Public water fountains are disappearing. Sports stadiums are being built without them. Public parks, schools, and universities are removing them or failing to maintain them. At the same time, bottled water sales are increasing – in part because of the disappearance and lack of confidence in public water and the growing ease of access to commercial bottled water. In 2010, Peter Gleick, president of the Pacific Institute, wrote Bottled and Sold: The Story Behind Our Obsession with Bottled Water to explore the remarkable story of the explosive growth of bottled water and the growing challenge of maintaining access to safe and affordable tap water. Read More
Evelyn Wendel, a concerned mother and citizen of Los Angeles, coined the name and founded WeTap in 2008 to help reduce consumption of single-use plastic water bottles and increase appreciation and use of public drinking fountains. WeTap was introduced during the 2008 California Governor and First Lady Maria Shriver’s Women’s Conference. Evelyn engaged UCLA’s Center for Embedded Network Sensing, and under the direction of Dr. Deborah Estrin, began to develop a way for residents to map public water fountains. Because of WeTap, the Los Angeles Department of Water and Power is now encouraging its customers to use local drinking fountains through the city.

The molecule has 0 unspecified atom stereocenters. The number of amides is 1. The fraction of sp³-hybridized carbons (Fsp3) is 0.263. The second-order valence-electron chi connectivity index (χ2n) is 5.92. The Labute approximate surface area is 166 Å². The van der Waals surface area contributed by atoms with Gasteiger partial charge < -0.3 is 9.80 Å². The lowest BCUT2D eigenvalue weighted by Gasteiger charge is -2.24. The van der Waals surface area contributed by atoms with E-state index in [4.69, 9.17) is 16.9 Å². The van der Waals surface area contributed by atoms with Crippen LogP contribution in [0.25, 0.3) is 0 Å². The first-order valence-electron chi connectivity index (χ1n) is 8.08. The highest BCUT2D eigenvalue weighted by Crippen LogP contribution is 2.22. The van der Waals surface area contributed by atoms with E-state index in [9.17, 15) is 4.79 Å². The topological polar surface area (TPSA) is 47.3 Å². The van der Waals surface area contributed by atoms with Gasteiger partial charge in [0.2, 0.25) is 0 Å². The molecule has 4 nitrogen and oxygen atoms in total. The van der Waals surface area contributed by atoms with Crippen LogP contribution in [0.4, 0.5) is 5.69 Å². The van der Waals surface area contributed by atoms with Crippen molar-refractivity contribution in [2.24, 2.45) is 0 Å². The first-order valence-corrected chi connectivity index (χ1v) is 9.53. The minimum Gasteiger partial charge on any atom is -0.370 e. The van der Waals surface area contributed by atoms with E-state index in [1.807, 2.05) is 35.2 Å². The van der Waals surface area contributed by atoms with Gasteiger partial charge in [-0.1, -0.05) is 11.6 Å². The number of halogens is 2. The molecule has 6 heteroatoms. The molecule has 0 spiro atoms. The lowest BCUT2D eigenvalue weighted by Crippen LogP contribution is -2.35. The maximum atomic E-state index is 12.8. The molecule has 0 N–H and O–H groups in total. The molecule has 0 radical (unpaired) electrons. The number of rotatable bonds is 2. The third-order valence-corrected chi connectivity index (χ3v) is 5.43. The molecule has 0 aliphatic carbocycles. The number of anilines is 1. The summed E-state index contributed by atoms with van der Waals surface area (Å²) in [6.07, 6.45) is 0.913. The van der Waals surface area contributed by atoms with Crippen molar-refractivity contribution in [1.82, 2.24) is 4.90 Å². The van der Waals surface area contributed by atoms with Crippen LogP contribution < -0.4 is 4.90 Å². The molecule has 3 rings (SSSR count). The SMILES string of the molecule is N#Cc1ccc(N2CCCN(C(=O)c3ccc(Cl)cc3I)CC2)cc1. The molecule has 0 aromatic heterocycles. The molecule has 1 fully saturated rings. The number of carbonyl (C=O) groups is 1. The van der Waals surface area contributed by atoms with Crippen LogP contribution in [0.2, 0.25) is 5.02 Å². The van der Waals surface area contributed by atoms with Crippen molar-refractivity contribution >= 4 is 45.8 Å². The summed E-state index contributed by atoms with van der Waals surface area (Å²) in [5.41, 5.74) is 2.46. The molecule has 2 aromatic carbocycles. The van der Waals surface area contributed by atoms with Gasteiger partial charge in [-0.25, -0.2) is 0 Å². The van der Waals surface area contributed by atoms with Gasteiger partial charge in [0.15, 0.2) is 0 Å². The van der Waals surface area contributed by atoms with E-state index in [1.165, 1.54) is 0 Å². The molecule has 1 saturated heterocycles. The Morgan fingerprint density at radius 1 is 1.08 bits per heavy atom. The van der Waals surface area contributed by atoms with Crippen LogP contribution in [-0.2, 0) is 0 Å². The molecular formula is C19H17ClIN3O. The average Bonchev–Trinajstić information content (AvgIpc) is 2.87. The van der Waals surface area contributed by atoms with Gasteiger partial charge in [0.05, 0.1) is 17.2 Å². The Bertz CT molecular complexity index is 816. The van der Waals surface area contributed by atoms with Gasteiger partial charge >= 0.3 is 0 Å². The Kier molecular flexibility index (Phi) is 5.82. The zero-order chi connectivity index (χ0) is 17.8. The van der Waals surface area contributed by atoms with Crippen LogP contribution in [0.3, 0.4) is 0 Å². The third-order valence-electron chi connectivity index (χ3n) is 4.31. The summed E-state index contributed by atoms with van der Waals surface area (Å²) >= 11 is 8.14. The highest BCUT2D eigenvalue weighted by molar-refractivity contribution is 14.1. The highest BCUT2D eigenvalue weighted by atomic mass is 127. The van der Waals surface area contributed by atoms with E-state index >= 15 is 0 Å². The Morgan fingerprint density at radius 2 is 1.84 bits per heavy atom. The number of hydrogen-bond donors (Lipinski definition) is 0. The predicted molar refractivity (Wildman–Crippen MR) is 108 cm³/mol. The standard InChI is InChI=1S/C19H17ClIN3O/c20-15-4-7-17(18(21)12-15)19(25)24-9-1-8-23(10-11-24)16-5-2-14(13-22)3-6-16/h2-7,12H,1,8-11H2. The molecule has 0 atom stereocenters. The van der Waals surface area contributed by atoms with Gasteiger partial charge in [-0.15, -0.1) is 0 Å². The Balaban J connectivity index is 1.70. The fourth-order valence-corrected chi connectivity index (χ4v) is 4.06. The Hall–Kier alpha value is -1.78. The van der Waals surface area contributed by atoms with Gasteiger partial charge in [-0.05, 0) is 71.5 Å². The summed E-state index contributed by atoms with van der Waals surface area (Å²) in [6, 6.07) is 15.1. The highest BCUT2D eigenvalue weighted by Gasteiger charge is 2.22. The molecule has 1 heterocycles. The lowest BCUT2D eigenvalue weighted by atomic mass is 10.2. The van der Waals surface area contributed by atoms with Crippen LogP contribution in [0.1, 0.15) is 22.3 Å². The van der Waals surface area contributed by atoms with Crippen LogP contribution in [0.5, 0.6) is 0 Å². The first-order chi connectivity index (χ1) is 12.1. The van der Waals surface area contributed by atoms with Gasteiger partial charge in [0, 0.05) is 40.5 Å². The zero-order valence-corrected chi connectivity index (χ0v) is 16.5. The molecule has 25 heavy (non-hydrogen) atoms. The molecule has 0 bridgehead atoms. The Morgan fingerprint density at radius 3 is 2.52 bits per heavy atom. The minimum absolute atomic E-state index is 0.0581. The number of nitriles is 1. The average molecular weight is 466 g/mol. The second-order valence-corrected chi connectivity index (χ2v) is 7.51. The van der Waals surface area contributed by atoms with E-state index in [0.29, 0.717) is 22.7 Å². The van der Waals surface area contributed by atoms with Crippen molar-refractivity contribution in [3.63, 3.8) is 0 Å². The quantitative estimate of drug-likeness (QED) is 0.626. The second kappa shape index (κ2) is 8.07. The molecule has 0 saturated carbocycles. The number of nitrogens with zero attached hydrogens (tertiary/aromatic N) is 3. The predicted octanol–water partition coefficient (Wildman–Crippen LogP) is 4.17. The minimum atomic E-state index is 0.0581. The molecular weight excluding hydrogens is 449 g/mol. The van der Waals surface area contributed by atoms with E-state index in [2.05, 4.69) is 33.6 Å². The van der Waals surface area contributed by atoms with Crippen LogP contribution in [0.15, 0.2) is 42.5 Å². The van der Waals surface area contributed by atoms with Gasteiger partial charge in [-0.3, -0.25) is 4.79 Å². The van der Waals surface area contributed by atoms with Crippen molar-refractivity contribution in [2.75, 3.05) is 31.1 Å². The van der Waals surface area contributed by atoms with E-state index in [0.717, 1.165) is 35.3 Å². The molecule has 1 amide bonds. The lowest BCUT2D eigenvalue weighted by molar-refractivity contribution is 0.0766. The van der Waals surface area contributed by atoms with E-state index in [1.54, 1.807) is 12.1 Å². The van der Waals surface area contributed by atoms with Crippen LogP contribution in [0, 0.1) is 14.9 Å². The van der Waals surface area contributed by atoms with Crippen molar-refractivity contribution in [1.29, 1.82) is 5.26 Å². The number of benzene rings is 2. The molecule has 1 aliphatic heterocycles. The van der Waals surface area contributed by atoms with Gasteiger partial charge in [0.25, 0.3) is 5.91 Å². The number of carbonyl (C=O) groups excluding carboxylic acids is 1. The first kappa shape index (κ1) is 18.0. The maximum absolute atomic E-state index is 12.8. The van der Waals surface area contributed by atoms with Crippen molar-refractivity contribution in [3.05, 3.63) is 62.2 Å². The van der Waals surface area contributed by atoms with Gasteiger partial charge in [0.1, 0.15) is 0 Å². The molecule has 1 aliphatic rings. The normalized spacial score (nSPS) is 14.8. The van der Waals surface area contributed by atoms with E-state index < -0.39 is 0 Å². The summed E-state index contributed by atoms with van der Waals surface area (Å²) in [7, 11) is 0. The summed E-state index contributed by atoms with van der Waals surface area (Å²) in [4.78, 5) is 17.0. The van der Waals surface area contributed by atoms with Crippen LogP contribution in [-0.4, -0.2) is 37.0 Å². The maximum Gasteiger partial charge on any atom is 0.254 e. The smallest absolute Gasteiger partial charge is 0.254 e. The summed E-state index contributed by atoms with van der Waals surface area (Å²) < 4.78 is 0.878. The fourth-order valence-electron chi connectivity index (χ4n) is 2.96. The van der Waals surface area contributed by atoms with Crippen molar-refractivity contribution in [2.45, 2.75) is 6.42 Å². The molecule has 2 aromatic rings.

The Pacific Institute came onto the WeTap project in 2011 to tackle this enormous challenge of expanding public awareness and support for drinking water fountains, through increasing and disseminating information on how to find public drinking fountains, encouraging people to trust and use water fountains and tap water, and increasing the number and quality of fountains in public spaces. WeTap encourages water agencies, cities, institutions, and developers to recognize and take care of the invaluable resource of free, accessible public drinking water fountains and to add new drinking fountains in public spaces.
WeTap continues to add partners from around the world working on similar or related efforts, including the Find-a-Fountain effort in the U.K. and related efforts in Canada and elsewhere, as well as technical and communications expertise, including other valuable early volunteer support from experts at Google. The response is massive and continues to grow! Before the WeTap app had been out a month, it was covered by more than a dozen media reports, and news stories continue. Enthusiastic interest poured in from the public, including universities looking to add water fountains, and innovative water fountain designers contacted us, interested to get involved.
With help from application developer Massimo Di Cosimo in Italy, the next phase of the WeTap app for Android was released in January 2012, where users can both find a fountain and upload a fountain location, and a version for iPhone is on the way. Stay tuned – and stay quenched – using public drinking fountains.